As we stand now in the third week of March, most experts would agree that we are still some way off the midpoint in the Covid 19 cycle. This means that, hopefully with the exception of Italy, the virus still has some distance to travel in the Western world. In all likelihood, it will be months rather than weeks before identified cases start to trend downwards.
Markets have responded in devastating fashion and most of the world’s stock markets have fallen by more than 20% since the beginning of the year. Ironically, China is the standout market in global terms.
The table below shows key market performances year to date expressed in euros.
Market Perf. YTD (euro terms)
* Source: Financial Times, Financial Express
The rush to safety has been such that even assets which would normally be regarded as safe havens in times of uncertainty, such as bonds and gold, have also been sold by investors with valuations suffering as a result. Cash has been the asset of choice over the past number of weeks.
So What Exactly are the Concerns?
What is really concerning markets is the so called ‘demand shock’, meaning the rapid slowdown in consumer activity brought about by people remaining at home. There is hardly an industry unaffected by this phenomenon, either directly or indirectly. Aside from the obvious victims such as airlines, hotels, sports venues etc. companies involved in non-grocery retailing, housebuilding, financial services and many other sectors are also feeling the effects of consumers not spending or postponing discretionary financial decisions. And the problem for the markets is that the extent of this demand shock, in terms of depth or duration, is impossible to measure at this point.
And What Might Happen Next?
There is every reason to expect the volatility to continue for quite some time yet. A worry many have is that because of the way its being handled in the US (low level of testing and isolation not being taken very seriously in many states), the outbreak could potentially become quite nasty. If this comes to pass, markets could respond quite negatively there leading to a further downward market shift and the risk of an extended recession. For a host of reasons, not least the human cost, we would hope that this can be avoided. A more optimistic scenario would be for the various control measures to be effective and that new case numbers begin to tail off in early Summer. In this event, markets are likely to anticipate this and we could see a rebound in a number of weeks. The actual outcome is likely to fall somewhere between these two extremes.
So What Should Investors do Now?
For holders of well diversified equity and other funds, we are sticking to our advice to sit tight. These funds will certainly recover over the medium to longer term. On the other hand many clients are asking whether it’s a good time to invest given there must be value in markets at these levels. Our answer to that is probably yes but that there could be some short term pain to go through over the coming weeks for anyone buying now. For those determined to invest now, asset categories which may be worth considering could include the following:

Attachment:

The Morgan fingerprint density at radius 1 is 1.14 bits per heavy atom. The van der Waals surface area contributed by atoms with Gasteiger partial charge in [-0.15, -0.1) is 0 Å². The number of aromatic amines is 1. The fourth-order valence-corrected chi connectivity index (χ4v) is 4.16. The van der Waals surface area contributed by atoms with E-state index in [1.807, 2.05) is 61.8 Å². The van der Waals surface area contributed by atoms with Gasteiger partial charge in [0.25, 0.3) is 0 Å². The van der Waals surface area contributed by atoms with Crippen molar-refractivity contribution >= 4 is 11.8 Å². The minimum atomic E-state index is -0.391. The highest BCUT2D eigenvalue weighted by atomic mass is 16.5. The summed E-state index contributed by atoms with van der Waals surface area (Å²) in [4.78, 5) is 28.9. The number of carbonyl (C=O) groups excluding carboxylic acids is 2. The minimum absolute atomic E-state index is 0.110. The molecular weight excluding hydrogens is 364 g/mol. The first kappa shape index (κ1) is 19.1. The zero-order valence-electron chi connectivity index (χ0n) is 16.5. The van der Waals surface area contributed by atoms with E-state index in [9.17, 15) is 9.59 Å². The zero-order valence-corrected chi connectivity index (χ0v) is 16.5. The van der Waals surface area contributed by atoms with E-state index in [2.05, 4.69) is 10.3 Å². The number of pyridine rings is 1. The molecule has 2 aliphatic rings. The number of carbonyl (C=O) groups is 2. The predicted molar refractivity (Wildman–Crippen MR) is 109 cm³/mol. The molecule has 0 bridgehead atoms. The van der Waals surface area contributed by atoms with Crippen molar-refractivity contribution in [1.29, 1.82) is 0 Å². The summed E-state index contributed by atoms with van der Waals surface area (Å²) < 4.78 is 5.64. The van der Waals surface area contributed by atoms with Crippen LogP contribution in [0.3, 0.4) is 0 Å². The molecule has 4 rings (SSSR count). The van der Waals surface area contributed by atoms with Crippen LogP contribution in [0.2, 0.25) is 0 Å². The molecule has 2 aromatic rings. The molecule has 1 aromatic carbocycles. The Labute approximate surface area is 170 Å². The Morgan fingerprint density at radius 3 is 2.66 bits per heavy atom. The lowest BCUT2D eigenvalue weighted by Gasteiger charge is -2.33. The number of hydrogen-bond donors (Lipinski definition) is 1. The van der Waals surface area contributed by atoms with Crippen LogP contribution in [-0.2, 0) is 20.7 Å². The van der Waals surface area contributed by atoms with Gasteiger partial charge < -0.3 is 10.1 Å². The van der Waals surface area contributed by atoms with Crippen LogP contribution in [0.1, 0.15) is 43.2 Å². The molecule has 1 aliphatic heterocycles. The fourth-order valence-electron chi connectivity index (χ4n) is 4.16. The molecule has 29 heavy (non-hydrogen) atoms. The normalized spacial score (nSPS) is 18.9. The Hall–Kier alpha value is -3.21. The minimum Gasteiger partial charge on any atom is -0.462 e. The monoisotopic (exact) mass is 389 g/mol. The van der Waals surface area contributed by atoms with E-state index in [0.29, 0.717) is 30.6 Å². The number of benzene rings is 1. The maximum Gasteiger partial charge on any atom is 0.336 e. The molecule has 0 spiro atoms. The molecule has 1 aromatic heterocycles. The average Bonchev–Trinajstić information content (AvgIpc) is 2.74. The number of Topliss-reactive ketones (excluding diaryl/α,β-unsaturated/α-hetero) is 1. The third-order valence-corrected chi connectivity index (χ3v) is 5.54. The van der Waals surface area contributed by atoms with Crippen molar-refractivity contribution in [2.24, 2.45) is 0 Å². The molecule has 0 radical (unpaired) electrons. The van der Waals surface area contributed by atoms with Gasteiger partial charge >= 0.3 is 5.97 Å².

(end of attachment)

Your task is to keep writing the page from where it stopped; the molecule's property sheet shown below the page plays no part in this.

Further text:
- Healthcare – following the Covid 19 experience there is little doubt that spending on healthcare around the world will rise significantly.
- Food Production – supply chains are likely to shorten considerably in the coming years with greater emphasis on local production, a trend which will benefit many food producers.
- Oil – oil has suffered a double blow in recent months, first a Saudi inspired price war and secondly fears that the virus will lead to a sharp drop in demand. At below $30* per barrel, the price seems unsustainably low for the industry longer term.
- Technology – if we are looking at a future involving a lot less human movement around the world then there will be significant opportunities for tech companies to provide alternative solutions. There will also be a growing drive to diagnose and treat many medical conditions remotely using new technologies.
As usual our advice around investment at a time like this would be to phase your activity as much as possible.
If you feel strongly about markets right now, please contact Harvest on 01 2375500 or email email@example.com to discuss specific options in line with how your portfolio is positioned and your own circumstances.
Terry Devitt – Investment Director
In light of the potential spread of COVID-19 we are implementing our Business Continuity Plan to ensure an uninterrupted service to our clients. We have therefore instructed our staff to work remotely for a period. Please note that all colleagues are available either by email communication or phone as normal. We would however request your patience and understanding during this time. Thank you for your co-operation.
This marketing material has been provided for discussion purposes only. It is not advice and does not take into account the investment needs and objectives, financial position, risk attitude, liquidity needs, capital security needs and;or capacity for loss of any particular person. It should not be relied upon to make investment decisions.
Warning: Such forecasts are not a reliable indicator of future performance.